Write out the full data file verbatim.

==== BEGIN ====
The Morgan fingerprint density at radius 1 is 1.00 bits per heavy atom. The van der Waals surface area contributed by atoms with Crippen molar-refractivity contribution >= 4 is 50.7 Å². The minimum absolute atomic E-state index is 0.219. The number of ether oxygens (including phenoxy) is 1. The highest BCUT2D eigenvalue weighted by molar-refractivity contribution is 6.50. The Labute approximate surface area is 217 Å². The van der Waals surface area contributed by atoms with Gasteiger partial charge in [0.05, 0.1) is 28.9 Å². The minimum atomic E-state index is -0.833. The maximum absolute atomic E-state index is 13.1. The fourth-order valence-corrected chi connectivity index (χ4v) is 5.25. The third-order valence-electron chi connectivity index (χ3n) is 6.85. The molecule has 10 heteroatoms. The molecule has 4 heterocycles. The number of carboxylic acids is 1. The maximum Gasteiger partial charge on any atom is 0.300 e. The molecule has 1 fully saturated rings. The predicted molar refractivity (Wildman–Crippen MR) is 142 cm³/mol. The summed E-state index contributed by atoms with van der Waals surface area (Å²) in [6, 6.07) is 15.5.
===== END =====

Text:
The Morgan fingerprint density at radius 1 is 1.00 bits per heavy atom. The van der Waals surface area contributed by atoms with Crippen molar-refractivity contribution >= 4 is 50.7 Å². The minimum absolute atomic E-state index is 0.219. The number of ether oxygens (including phenoxy) is 1. The highest BCUT2D eigenvalue weighted by molar-refractivity contribution is 6.50. The Labute approximate surface area is 217 Å². The van der Waals surface area contributed by atoms with Gasteiger partial charge in [0.05, 0.1) is 28.9 Å². The minimum atomic E-state index is -0.833. The maximum absolute atomic E-state index is 13.1. The fourth-order valence-corrected chi connectivity index (χ4v) is 5.25. The third-order valence-electron chi connectivity index (χ3n) is 6.85. The molecule has 10 heteroatoms. The molecule has 4 heterocycles. The number of carboxylic acids is 1. The maximum Gasteiger partial charge on any atom is 0.300 e. The molecule has 1 fully saturated rings. The predicted molar refractivity (Wildman–Crippen MR) is 142 cm³/mol. The summed E-state index contributed by atoms with van der Waals surface area (Å²) in [6, 6.07) is 15.5.